Manes, Di.

(476 words)

Author(s): Prescendi, Francesca (Geneva)
[German version] Roman spirits of the dead, particularly the animae (‘souls’) of deceased individuals. They are part of the Underworld and also referred to as di inferi (e.g. CIL X 2936; VI 13388) and contrasted with the gods above ground ( di superi); in metonymy, they may stand for the Underworld itself. Literature of antiquity explains di manes euphemistically as ‘the good’ (Paul Fest. 132 l.; Serv. Aen. 1,143) and links them with Lat. mane, ‘the morning’, with mania or with Mater Matuta (Paul Fest. 109 l.). The salutation frequently found on gravestones and in memorial inscriptions, dis…

Larunda, Mater Larum

(315 words)

Author(s): Prescendi, Francesca (Geneva)
[German version] The identity of the Roman goddess L. is not easily identifiable. L., also called Lara, was understood as the mother of the lares (Lactant. Div. inst. 1,20,35) and equated with Mania (Varro, Ling. 11,61). An aetiological myth says that she was also equated with Tacita Muta (‘mute’) (Ov. Fast. 2,583-616). It is disputed whether L./M.L. is the same goddess as Acca Larentia. According to Varro (Ling. 5,74), L. comes from the Sabine country; Titus Tatius dedicated an altar to her. According to an uncertain reconstruction of a passage in Tacitus (…

Latinus

(795 words)

Author(s): Prescendi, Francesca (Geneva) | Blume, Horst-Dieter (Münster) | Montanari, Franco (Pisa)
[German version] [1] Mythical ancestor of the Latin people (Greek Λατῖνος; Latînos). Mythical eponymous ancestor of the Latini. According to the Greek version, L. and his brother Agrius are the sons of Odysseus and Circe and kings of the Tyrrheni on the Island of the Blessed (Hes. Theog. 1011ff.). Servius (Aen. 12,164), who refers to a no longer identifiable Greek author, takes up this origin of L., but identifies him as the founder of the city of Rome, which was named for Rhome, the sister of L. Accor…

Libera

(98 words)

Author(s): Prescendi, Francesca (Geneva)
[German version] The consort of Liber; as he is the god of male fertility, so she is the goddess of female fertility (Aug. Civ. 6,9). She belongs to the Aventine triad of Ceres, Liber and L. (Fast. Caeretani, CIL I 1, 212) and is venerated together with Liber, at the Liberalia and at wine festivals [1. 256ff.]. In accordance with the identification of Liber with Dionysius L. is equated with Ariadne (Ov. Fast. 3,512). For bibliography see Liber. Prescendi, Francesca (Geneva) Bibliography 1 O. de Cazanove, Jupiter, Liber et le vin latin, in: RHR 205, 1988, 245-265.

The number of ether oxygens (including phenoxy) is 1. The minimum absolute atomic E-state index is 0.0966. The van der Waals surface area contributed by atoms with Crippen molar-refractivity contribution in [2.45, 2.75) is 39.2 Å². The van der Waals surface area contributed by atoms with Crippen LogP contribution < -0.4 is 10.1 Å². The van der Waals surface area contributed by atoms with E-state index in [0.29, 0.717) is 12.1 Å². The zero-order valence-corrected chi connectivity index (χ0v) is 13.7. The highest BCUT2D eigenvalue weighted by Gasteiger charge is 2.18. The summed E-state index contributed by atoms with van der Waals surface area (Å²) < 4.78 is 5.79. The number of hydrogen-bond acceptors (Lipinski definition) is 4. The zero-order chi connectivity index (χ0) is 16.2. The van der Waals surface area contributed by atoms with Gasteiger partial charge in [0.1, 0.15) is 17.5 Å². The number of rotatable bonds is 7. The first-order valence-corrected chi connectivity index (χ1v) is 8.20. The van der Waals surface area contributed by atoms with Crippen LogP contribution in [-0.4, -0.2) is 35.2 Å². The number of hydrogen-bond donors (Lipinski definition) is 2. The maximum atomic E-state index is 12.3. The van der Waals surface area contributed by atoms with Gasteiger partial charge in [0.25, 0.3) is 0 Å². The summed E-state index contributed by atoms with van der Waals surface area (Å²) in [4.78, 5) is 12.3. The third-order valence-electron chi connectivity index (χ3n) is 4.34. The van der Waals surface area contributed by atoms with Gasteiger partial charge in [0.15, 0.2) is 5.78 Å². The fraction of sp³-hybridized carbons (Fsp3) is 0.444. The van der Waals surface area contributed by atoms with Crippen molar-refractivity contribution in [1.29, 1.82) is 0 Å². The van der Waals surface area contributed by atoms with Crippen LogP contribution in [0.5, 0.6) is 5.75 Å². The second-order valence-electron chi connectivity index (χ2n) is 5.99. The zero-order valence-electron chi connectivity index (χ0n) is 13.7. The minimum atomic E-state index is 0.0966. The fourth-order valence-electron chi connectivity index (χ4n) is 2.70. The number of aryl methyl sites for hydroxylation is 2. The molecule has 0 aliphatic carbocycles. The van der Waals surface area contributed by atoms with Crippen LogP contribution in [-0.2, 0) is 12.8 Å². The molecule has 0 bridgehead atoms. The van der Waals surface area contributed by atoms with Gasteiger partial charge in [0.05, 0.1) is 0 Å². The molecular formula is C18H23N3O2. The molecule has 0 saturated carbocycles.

Liber, Liberalia

(560 words)

Author(s): Prescendi, Francesca (Geneva)
[German version] Liber Pater is an Italic-Roman god of nature, fertility, and wine. L. is attested archaeologically first on the inscriptions of the Praenestine cistae from the 4th cent. BC (CIL I 2, 563), then on a cippus from Pisaurium from the 3rd-2nd cents. BC (CIL I 2, 381). The historians report that L. was introduced from Greece into Rome in the year 496, when the Sibylline Books had recommended to transfer the triad of Demeter, Kore, and Iacchus - who correspond to the Roman deities Ceres,…

Laevius

(374 words)

Author(s): Prescendi, Francesca (Geneva) | Schmidt, Peter L. (Constance)
[German version] [1] L. (Baebius or Manius), dictator Latinus L. (Baebius or Manius) Egerius [2] had the sanctuary of Diana Nemorensis (Cato fr. 58 Peter) dedicated in his capacity as dictator Latinus. Prescendi, Francesca (Geneva) Bibliography C. Ampolo, Ricerche sulla lega latina, II. La dedica di Egerius Baebius, in: PdP 212, 1983, 321-326. [German version] [2] Probably the first lyric love poet of Rome, 2nd or early 1st cent. BC Probably the first lyric love poet of Rome, 2nd (cf. [8]) or early 1st cent. BC (for example, according to [2. 118]), and in the latt…

Larvae

(222 words)

Author(s): Prescendi, Francesca (Geneva)
[German version] In the Roman sphere, larvae are spirits which cause madness (Plaut. Capt. 598; Plaut. Aul. 642): one who has lost his wits is called larvatus (Plaut. Men. 890; Paul Fest. 106 L.). The larvae are regarded as ghosts, who are considered equal to the lemures (Gloss. 5,656,14) and can thus be considered as the addressees of the lemuria (Paul Fest. 77, 25 L.). In the interpretations of Roman authors, the larvae are equated with both the maniae ( Mania) and the dii manes when these return to Earth from the Underworld (Paul Fest. 114 L.). Furthermore, they are also identified with the lar…
▲   Back to top   ▲